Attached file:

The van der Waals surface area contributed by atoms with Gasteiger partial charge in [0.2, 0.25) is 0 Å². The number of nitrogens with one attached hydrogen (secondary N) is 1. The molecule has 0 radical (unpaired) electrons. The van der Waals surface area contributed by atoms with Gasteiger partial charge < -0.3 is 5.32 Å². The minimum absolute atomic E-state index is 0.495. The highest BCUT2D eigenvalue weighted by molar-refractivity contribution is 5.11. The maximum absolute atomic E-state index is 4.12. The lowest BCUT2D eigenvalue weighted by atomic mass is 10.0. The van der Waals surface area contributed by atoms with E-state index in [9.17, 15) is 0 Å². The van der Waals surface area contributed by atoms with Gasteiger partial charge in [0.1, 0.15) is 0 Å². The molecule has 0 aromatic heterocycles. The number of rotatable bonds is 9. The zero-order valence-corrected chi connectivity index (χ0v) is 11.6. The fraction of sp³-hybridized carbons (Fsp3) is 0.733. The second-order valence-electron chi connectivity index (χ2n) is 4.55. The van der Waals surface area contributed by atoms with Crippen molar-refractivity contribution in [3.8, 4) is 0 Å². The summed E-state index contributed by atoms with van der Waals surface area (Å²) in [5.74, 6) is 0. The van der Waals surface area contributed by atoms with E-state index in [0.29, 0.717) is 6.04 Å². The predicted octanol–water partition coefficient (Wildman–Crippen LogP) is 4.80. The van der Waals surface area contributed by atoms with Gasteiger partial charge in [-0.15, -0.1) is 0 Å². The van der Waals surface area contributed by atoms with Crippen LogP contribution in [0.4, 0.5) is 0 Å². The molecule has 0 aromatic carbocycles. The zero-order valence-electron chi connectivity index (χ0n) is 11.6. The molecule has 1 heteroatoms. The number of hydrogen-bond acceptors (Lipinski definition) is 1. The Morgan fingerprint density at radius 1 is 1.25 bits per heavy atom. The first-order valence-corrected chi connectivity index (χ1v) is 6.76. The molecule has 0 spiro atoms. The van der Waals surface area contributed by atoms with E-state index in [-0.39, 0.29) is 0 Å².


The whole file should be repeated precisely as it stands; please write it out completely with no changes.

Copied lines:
The van der Waals surface area contributed by atoms with Gasteiger partial charge in [0.2, 0.25) is 0 Å². The number of nitrogens with one attached hydrogen (secondary N) is 1. The molecule has 0 radical (unpaired) electrons. The van der Waals surface area contributed by atoms with Gasteiger partial charge < -0.3 is 5.32 Å². The minimum absolute atomic E-state index is 0.495. The highest BCUT2D eigenvalue weighted by molar-refractivity contribution is 5.11. The maximum absolute atomic E-state index is 4.12. The lowest BCUT2D eigenvalue weighted by atomic mass is 10.0. The van der Waals surface area contributed by atoms with E-state index in [9.17, 15) is 0 Å². The van der Waals surface area contributed by atoms with Gasteiger partial charge in [0.1, 0.15) is 0 Å². The molecule has 0 aromatic heterocycles. The number of rotatable bonds is 9. The zero-order valence-corrected chi connectivity index (χ0v) is 11.6. The fraction of sp³-hybridized carbons (Fsp3) is 0.733. The second-order valence-electron chi connectivity index (χ2n) is 4.55. The van der Waals surface area contributed by atoms with Crippen molar-refractivity contribution in [3.8, 4) is 0 Å². The summed E-state index contributed by atoms with van der Waals surface area (Å²) in [5.74, 6) is 0. The van der Waals surface area contributed by atoms with E-state index in [0.29, 0.717) is 6.04 Å². The predicted octanol–water partition coefficient (Wildman–Crippen LogP) is 4.80. The van der Waals surface area contributed by atoms with Gasteiger partial charge in [-0.15, -0.1) is 0 Å². The van der Waals surface area contributed by atoms with Crippen LogP contribution in [0.4, 0.5) is 0 Å². The molecule has 0 aromatic carbocycles. The zero-order valence-electron chi connectivity index (χ0n) is 11.6. The molecule has 1 heteroatoms. The number of hydrogen-bond acceptors (Lipinski definition) is 1. The Morgan fingerprint density at radius 1 is 1.25 bits per heavy atom. The first-order valence-corrected chi connectivity index (χ1v) is 6.76. The molecule has 0 spiro atoms. The van der Waals surface area contributed by atoms with E-state index in [-0.39, 0.29) is 0 Å².